Why Tendon Injures Seem to Happen At Higher Rates In Cyclists

Cyclists, as a broad population, tend to have 3 of these risk factors going against them:

  • Highly repetitive sports
  • Poor muscular strength 
  • Many Cyclists are over 40, as cycling is often seen as low-impact, and thus friendlier for longer-term health


Add on top of these risk factors than many riders neglect strength training throughout their main riding season (i.e. the warmer months of May-September in the Northern Hemisphere), and it all adds up to a recipe for high likelihood of injury, before we even head to the weight room.

Since around the year 2010 there has been a incredibly quick shift in the acceptance of strength training for cyclists. Researchers finally began to look at the possible benefits of strength training beyond high reps and low weight for cyclists, to find that there are a multitude of benefits for riders of all ages and abilities:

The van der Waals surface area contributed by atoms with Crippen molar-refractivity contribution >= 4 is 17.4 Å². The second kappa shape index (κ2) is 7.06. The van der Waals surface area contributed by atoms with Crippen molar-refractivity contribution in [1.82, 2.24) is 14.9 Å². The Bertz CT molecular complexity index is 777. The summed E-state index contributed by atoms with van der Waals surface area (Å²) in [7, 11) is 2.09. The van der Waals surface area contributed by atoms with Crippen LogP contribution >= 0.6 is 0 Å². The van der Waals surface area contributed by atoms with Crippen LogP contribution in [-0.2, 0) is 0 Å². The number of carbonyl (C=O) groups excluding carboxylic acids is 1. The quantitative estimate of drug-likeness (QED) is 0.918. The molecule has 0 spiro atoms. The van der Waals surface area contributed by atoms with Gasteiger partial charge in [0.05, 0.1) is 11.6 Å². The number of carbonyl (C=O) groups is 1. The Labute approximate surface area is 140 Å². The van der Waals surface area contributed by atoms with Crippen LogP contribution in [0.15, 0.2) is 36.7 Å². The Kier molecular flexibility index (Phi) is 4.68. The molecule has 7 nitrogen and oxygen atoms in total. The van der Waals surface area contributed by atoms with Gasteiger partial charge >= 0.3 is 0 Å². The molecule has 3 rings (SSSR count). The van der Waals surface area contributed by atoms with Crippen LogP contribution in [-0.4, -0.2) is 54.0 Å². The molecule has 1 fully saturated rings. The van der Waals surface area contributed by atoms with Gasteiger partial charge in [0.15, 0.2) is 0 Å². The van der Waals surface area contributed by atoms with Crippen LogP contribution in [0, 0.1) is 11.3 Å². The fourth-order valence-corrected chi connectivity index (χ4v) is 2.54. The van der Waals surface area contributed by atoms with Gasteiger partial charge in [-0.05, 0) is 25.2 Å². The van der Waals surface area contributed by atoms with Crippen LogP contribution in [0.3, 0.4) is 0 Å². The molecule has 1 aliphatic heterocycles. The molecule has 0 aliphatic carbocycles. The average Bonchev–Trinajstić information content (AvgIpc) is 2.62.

• Improved bone density
  • Faster Riding Speed
  • Increased Power Output

All these rewards, it seems, come from lifting heavier weights. 

The led to the headlong rush into lifting heavy, and basing all strength training movements off of 1, 3, or 5 repetition maximums.

However, due to cyclists (and triathletes) spending many hours in highly repetitive sports combined with their skimping, or more commonly skipping their strength training in any meaningful form, for months at a time. 

These lifestyle and training decisions lead to tendons not being properly prepared to “lift heavy stuff”, which can lead to excess soreness, loss of training quality for cycling, as well as loss of training time due to pain.

How To Train Smarter